Sycamores at the Edge

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As I drove along River Road in New Haven, I was scanning the roadside for sycamore trees.  I knew this area was the very northern edge of the sycamore’s North American range, and I wanted to see if I could close in on the most northerly tree in the New Haven River watershed.  I also knew that winter was the right time to look.  With the leaves off the trees, the distinctive white bark of the sycamore’s upper trunk was easier for the eye to catch.

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As the road neared the river to cross it, I saw the first sycamores of the day.  Not surprisingly, they were right along the river bank where they are happiest.  I turned into a pullout and got out to get a closer look.  Crunching through the snow along the road’s edge, it was hard to believe that these trees were just as much at home on a  Texas river as they were here.  As I got closer to the trees, I could see the distinctive mid-section bark:  large flakes of mottled gray, green, and brown plates with the white showing through underneath.  As I tipped my head back, I could see the many seed pods high on the branches.  I knew these were one of the keys to the story of the sycamore’s range, and they and the sound of the river water in my ear made me stop for a moment and reflect.

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Sycamores hold onto their seed pods all winter long.  In early spring, the trees drop them as the highest melt-waters are receding.  The river carries them downstream, and they come to rest on the sand and gravel banks where they like to sprout.  From what I could see, it was clear that the downstream reaches below these trees would have a good source of new recruits next spring, and place them just where they love to grow the most.  The vast watersheds between here and Texas were all repopulated this way.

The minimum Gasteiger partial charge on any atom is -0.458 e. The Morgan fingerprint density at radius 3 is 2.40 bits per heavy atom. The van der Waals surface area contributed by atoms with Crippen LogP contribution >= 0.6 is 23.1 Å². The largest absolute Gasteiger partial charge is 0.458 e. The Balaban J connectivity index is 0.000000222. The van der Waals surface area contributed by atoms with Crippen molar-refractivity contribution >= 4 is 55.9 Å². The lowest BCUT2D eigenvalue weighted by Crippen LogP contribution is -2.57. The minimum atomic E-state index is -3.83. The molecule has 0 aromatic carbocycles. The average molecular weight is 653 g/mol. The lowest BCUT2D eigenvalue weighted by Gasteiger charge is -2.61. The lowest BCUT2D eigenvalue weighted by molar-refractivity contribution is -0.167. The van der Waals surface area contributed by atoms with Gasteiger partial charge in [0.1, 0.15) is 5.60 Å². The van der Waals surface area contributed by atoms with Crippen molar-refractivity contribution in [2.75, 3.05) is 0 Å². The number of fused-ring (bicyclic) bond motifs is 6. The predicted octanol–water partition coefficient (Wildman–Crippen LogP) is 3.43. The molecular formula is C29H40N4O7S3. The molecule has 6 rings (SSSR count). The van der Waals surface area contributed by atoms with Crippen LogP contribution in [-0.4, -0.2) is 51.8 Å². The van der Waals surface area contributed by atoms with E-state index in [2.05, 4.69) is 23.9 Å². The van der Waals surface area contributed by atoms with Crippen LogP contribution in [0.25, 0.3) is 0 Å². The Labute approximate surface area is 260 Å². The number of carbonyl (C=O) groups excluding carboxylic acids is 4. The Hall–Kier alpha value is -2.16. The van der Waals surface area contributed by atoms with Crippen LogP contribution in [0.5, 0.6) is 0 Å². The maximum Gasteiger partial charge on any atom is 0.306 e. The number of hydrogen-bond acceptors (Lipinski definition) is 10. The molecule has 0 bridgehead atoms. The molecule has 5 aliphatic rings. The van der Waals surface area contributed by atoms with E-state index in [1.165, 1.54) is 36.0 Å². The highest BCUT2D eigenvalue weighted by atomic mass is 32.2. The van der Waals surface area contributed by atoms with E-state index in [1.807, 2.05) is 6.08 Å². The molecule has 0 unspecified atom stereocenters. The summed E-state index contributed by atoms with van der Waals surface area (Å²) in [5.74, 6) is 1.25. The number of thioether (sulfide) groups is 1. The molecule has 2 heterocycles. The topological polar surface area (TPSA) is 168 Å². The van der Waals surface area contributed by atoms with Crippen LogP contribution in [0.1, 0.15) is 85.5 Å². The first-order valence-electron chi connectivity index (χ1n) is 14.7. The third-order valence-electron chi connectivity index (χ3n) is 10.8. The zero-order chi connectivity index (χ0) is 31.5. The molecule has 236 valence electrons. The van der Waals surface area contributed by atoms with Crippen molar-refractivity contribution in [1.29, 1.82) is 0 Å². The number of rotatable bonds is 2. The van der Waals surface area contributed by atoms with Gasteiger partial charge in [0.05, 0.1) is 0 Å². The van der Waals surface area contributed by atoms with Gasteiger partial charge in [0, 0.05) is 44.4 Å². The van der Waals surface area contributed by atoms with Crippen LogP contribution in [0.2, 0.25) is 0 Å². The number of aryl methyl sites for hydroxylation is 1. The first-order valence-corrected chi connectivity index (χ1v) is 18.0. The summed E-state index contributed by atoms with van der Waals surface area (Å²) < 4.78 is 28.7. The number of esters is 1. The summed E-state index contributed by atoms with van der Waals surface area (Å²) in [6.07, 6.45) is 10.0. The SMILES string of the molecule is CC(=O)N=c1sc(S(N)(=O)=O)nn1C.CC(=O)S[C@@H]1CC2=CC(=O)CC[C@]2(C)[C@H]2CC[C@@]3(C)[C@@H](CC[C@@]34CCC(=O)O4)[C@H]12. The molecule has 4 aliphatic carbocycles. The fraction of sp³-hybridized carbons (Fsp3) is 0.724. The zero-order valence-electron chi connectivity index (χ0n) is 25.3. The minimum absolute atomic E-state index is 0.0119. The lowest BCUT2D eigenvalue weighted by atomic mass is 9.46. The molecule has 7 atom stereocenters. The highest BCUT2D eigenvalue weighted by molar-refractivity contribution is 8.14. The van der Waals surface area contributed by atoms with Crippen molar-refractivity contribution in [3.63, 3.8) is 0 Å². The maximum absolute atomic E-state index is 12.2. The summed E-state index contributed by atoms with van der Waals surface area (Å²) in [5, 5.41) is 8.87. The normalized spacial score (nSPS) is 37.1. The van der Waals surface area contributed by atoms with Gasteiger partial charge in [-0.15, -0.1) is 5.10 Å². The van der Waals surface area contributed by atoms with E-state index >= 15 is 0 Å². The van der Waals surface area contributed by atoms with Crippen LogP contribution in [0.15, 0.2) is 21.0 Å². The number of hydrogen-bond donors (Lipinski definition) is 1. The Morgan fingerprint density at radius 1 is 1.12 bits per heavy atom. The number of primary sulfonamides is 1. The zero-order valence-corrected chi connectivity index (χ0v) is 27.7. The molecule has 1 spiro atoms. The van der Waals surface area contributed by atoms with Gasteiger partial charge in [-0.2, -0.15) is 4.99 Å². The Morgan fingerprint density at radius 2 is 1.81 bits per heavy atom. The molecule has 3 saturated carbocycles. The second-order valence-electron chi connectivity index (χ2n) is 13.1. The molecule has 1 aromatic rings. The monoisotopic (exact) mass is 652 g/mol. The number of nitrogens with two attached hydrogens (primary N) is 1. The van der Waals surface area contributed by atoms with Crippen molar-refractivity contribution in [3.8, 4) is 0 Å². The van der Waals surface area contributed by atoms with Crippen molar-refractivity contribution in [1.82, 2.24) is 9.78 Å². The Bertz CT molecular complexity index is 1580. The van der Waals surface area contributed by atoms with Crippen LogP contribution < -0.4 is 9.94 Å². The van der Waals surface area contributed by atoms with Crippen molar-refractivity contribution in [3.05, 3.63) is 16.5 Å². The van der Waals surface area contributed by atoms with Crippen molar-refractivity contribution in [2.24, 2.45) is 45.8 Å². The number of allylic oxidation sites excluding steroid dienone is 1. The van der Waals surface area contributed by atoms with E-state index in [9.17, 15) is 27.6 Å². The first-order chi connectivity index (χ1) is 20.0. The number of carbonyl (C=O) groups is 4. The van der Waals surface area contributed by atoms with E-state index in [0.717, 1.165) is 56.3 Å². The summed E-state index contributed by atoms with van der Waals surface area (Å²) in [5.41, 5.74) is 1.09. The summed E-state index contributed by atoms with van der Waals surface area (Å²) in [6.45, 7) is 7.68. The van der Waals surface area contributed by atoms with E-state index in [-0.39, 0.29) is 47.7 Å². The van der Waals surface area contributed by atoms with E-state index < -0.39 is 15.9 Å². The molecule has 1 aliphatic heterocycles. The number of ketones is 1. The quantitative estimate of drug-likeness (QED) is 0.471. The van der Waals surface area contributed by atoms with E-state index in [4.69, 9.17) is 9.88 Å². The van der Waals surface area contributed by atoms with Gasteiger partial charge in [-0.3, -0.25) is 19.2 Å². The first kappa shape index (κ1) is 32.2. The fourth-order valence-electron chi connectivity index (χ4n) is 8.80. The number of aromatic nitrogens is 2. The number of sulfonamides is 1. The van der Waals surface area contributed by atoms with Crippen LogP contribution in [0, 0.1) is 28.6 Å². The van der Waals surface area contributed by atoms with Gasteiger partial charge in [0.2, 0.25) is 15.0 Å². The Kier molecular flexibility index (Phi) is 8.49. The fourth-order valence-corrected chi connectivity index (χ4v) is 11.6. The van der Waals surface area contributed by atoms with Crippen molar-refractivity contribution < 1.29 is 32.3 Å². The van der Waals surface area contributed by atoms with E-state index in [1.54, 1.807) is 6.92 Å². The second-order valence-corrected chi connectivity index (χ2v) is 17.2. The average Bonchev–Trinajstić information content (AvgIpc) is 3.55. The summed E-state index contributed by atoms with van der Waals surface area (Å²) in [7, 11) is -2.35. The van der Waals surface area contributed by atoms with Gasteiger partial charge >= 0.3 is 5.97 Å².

But I was really focusing on what was happening upstream to the northeast, since I was in search of the most northerly sycamore in this watershed.  Any trees upstream would have been from seeds dispersed by the wind, not water.  This was the mechanism for the northerly reach of the tree’s range here.  I had to keep going to see what I could find.

The next stretch of the road followed the river more closely, and many sycamores stood out in the woods along the river.  As I neared Bristol, I knew Sycamore Park on the river shore was close by and full of my target trees.  But soon the road diverged from the river for a stretch, and I couldn’t see the river or sycamores anymore.  By the time the road rejoined the river on far side of the village, the sycamores were nowhere to be seen.  I needed to continue north toward home, and couldn’t double back to narrow the search.   I had to be content with knowing that somewhere between Sycamore Park and the far side of the village was the most northerly sycamore tree in the New Haven River watershed.  Maybe in the next installment of this search, I’ll have to continue it on foot.